The syndrome even has a scientific name now: post-acute sequelae of COVID-19, or PASC ("sequelae" are long-term effects of a temporary illness or injury). But that doesn't mean we understand everything about it. Here's what we do know. Cases of long COVID can range from fairly mild, with one or two nagging symptoms, to severe and multi-symptomatic. Many sufferers originally experienced only a mild, cold-like version of COVID-19, and then later, a subset of symptoms developed. It can plague adults of all ages and, like autoimmune disease, it seems to affect more women than men. The jury is still out on long COVID's prevalence, but about 15–30 percent of people with COVID-19 may go on to have lingering symptoms. "There's a whole lot of speculation now on what's causing all this," Karmen says. "Is it an autoimmune thing? Is it an inflammatory response? It could be. Every single day we're finding out something more about this."
Post-viral and bacterial syndromes are not new—chronic Lyme is one. What makes this different is the sheer number of patients struggling all at once. Paul Wright, MD, a neurologist in Poughkeepsie and senior vice president and system chair of the Neurosciences Institute, who has witnessed COVID's devastating effects on many people, explains that the coronavirus's spike proteins can potentially wreak havoc anywhere in the body because they attach to receptors in many different places. "Everyone talks about losing their sense of smell, and that's because we have these receptors in the nasal passages," he says. "We have them in the muscles, the heart, the brain. No matter how you cut it, this is a harsh virus that affects multiple organ structures and groups. Overall, it's going to have lingering effects. It's also going to get better."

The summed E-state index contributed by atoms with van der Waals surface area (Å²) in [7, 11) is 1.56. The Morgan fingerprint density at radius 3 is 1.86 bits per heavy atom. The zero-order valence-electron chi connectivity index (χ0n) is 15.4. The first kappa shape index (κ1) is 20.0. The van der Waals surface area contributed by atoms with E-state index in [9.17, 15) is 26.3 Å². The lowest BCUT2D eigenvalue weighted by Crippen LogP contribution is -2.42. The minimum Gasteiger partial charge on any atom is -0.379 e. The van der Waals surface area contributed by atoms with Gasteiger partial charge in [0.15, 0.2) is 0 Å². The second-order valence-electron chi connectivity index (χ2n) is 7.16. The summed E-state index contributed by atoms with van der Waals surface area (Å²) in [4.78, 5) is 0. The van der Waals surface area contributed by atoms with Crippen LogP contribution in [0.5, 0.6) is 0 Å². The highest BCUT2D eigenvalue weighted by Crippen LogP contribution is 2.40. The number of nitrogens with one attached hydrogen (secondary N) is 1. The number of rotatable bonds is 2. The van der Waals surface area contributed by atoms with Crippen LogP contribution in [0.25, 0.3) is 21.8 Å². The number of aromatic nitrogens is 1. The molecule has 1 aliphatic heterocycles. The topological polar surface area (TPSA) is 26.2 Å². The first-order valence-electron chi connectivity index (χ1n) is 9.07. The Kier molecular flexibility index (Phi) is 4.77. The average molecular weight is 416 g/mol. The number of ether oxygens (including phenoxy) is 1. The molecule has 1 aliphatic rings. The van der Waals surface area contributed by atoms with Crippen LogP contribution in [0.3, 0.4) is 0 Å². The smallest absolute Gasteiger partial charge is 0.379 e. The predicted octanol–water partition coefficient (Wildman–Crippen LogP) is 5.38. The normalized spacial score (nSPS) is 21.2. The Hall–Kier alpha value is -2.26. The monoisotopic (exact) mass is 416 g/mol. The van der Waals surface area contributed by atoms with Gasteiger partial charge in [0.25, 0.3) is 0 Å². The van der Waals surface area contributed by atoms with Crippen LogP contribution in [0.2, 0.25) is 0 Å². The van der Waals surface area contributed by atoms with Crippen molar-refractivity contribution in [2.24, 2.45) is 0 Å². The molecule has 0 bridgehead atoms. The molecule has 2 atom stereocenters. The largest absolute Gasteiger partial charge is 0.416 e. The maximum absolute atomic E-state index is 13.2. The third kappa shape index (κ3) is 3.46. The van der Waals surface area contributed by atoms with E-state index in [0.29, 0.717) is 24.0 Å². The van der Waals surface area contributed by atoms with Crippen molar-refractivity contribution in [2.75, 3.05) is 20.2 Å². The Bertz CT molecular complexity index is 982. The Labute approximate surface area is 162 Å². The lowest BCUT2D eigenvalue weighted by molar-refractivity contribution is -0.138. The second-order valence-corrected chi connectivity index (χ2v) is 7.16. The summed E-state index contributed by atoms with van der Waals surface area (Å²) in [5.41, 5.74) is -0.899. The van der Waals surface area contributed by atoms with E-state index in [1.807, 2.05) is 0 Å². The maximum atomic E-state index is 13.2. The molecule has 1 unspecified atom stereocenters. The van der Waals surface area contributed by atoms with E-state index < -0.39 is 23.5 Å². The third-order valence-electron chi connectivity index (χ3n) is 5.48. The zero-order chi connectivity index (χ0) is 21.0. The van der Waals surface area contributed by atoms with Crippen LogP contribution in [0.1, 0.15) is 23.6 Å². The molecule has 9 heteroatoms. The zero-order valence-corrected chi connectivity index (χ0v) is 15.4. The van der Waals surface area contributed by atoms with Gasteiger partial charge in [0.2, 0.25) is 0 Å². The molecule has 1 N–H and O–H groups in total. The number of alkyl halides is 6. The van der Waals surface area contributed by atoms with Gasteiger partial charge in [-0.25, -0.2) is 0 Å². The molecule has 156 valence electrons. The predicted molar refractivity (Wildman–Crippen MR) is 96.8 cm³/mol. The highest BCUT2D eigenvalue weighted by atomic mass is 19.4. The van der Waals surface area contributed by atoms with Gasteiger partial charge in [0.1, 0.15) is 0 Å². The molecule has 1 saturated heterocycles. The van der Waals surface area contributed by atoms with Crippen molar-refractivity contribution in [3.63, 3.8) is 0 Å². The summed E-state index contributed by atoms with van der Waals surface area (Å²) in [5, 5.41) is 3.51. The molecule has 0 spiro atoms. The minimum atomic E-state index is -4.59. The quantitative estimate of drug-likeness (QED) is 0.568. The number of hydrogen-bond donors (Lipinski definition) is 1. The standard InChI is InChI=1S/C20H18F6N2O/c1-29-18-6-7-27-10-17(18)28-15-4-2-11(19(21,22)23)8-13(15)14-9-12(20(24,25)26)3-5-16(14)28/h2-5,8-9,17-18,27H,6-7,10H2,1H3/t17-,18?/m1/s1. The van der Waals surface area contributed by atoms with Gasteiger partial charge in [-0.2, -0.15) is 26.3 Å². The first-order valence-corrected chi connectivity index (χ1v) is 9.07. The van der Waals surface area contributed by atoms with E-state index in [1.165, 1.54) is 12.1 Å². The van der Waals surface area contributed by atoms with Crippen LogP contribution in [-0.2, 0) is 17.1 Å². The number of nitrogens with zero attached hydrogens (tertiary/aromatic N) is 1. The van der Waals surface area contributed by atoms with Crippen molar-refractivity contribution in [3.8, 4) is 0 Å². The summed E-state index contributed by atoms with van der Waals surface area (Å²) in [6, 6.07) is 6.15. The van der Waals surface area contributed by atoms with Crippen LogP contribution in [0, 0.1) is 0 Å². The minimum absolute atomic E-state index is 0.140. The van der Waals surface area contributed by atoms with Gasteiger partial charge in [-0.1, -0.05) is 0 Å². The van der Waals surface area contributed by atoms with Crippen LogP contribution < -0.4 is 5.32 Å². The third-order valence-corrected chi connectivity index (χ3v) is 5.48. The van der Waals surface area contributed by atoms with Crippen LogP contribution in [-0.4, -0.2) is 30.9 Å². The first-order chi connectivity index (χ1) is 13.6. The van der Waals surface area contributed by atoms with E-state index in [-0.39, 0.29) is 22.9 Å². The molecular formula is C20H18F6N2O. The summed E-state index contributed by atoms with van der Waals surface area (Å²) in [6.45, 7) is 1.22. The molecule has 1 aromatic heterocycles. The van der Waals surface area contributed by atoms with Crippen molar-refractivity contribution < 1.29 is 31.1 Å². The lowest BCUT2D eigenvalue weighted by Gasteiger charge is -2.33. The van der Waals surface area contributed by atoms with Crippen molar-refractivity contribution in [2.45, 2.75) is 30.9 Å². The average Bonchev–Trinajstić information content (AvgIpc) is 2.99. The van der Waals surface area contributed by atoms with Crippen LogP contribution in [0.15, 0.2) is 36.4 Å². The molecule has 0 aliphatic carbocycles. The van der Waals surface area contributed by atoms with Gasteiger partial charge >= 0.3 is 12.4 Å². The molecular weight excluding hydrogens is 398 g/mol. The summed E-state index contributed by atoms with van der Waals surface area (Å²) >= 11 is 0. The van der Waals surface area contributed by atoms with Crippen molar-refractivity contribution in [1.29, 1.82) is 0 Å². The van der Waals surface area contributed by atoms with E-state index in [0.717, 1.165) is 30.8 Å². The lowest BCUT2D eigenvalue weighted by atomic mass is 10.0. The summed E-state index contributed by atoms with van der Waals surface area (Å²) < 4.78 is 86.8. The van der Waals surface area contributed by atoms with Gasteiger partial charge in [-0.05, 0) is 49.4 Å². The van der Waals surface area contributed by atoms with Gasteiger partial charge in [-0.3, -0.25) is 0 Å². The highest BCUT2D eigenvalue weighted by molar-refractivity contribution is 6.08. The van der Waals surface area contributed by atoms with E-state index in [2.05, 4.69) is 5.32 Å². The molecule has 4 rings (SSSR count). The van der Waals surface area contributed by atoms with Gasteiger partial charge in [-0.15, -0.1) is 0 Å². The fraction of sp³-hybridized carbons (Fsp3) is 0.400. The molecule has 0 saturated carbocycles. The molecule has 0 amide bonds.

Creating a Circle of Care
Hope for long COVID starts with awareness on the part of both patients and caregivers. "Primary care providers are becoming better versed in how to recognize long COVID symptoms, and in seeing it as an actual syndrome," says Sharagim Kemp, DO, a family medicine doctor in Rhinebeck. She's also a physician coordinator of Nuvance's COVID-19 Recovery Program (CRP), which begins with a 60-minute telemedicine call with a CRP-dedicated physician. "We want to know everything about you," says Kemp. "What do you do, what are your habits—anything that may be relevant to why you don't feel well now. Then we begin to create a circle of care, with you at the center." Like the programs at WMCHealth and Mount Sinai, the approach is comprehensive, taking in every specialization from neurology and cardiology to rheumatology and pulmonology. "We're even going to incorporate integrative and functional medicine, which means bringing in all these exciting modalities like acupuncture and massage, physical therapy, and rehabilitation programs," adds Kemp. "Talk therapy and behavioral health are pivotal too, because we need to be emotionally strong, just as much as we're physically strong."
Both the WMCHealth and Nuvance post-COVID programs offer patient navigators who can coordinate all the care that the patient wishes to receive. "Many of these people are already exhausted and overwhelmed and can't handle another phone call to another doctor," says Kemp. "We want to make sure they feel that they have a partner in this the whole way."
Sending Fatigue Packing
While every case of long COVID is different, providers are finding that extreme fatigue is a common thread. "This is not just tired—it's profound fatigue," Karmen explains. "It gets worse when they do physical and mental activity, and it doesn't improve when they rest. People go to sleep for 10 hours, wake up, and feel just as bad as when they went to bed."
That's how it was for over a year for Elizabeth Lunn, 83, a retired social worker in Woodstock. "I used to be extremely active and had an incredible amount of energy, especially for my age," she says. "I was a downhill skier until I was 80. I met my best friends from being a hiker in the Adirondack Mountain Club. And I used to swim the whole length of Onteora Lake." After a bout of COVID-19 in February 2020, she found herself so fatigued that showering felt like an Olympic-level activity and even talking on the phone wore her out. About 10 weeks after her original illness, she suffered a mini stroke—not unheard of in COVID patients, who can develop dangerous blood clots. Her daughter, an art director in Brooklyn, sprung to action, lining up appointments with specialists and holistic providers. Nothing helped.